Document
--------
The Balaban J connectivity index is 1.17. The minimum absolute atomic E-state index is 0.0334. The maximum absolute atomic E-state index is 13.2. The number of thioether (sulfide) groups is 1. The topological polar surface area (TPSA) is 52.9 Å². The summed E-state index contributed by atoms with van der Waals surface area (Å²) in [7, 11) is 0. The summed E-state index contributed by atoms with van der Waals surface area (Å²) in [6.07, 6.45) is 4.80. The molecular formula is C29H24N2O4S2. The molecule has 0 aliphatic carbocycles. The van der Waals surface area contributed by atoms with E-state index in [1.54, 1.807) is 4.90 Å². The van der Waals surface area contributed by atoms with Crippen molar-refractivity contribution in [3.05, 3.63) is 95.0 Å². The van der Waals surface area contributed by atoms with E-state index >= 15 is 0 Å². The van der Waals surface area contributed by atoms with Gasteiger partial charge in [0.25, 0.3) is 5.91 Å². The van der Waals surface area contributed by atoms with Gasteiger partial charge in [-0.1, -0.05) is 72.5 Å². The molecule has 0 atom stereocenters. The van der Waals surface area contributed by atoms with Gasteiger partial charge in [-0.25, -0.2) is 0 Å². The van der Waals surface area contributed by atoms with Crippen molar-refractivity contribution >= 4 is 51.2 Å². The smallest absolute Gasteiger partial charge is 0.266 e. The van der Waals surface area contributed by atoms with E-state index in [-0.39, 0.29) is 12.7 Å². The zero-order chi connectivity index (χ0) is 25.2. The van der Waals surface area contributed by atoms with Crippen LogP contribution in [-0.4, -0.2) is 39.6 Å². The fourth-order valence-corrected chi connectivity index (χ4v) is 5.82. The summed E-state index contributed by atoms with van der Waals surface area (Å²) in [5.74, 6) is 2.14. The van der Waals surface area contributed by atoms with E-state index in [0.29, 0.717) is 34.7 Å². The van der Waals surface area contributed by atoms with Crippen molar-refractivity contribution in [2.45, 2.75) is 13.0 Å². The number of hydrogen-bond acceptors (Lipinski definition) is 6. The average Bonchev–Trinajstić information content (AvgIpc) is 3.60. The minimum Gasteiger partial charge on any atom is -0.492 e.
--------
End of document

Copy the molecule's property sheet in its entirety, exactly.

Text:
The Balaban J connectivity index is 1.17. The minimum absolute atomic E-state index is 0.0334. The maximum absolute atomic E-state index is 13.2. The number of thioether (sulfide) groups is 1. The topological polar surface area (TPSA) is 52.9 Å². The summed E-state index contributed by atoms with van der Waals surface area (Å²) in [7, 11) is 0. The summed E-state index contributed by atoms with van der Waals surface area (Å²) in [6.07, 6.45) is 4.80. The molecular formula is C29H24N2O4S2. The molecule has 0 aliphatic carbocycles. The van der Waals surface area contributed by atoms with E-state index in [1.54, 1.807) is 4.90 Å². The van der Waals surface area contributed by atoms with Crippen molar-refractivity contribution in [3.05, 3.63) is 95.0 Å². The van der Waals surface area contributed by atoms with E-state index >= 15 is 0 Å². The van der Waals surface area contributed by atoms with Gasteiger partial charge in [0.25, 0.3) is 5.91 Å². The van der Waals surface area contributed by atoms with Gasteiger partial charge in [-0.1, -0.05) is 72.5 Å². The molecule has 0 atom stereocenters. The van der Waals surface area contributed by atoms with Gasteiger partial charge in [-0.25, -0.2) is 0 Å². The van der Waals surface area contributed by atoms with Crippen molar-refractivity contribution >= 4 is 51.2 Å². The smallest absolute Gasteiger partial charge is 0.266 e. The van der Waals surface area contributed by atoms with E-state index in [-0.39, 0.29) is 12.7 Å². The zero-order chi connectivity index (χ0) is 25.2. The van der Waals surface area contributed by atoms with Crippen LogP contribution in [-0.4, -0.2) is 39.6 Å². The fourth-order valence-corrected chi connectivity index (χ4v) is 5.82. The summed E-state index contributed by atoms with van der Waals surface area (Å²) in [5.74, 6) is 2.14. The van der Waals surface area contributed by atoms with E-state index in [0.29, 0.717) is 34.7 Å². The van der Waals surface area contributed by atoms with Crippen molar-refractivity contribution in [2.45, 2.75) is 13.0 Å². The number of hydrogen-bond acceptors (Lipinski definition) is 6. The average Bonchev–Trinajstić information content (AvgIpc) is 3.60. The minimum Gasteiger partial charge on any atom is -0.492 e.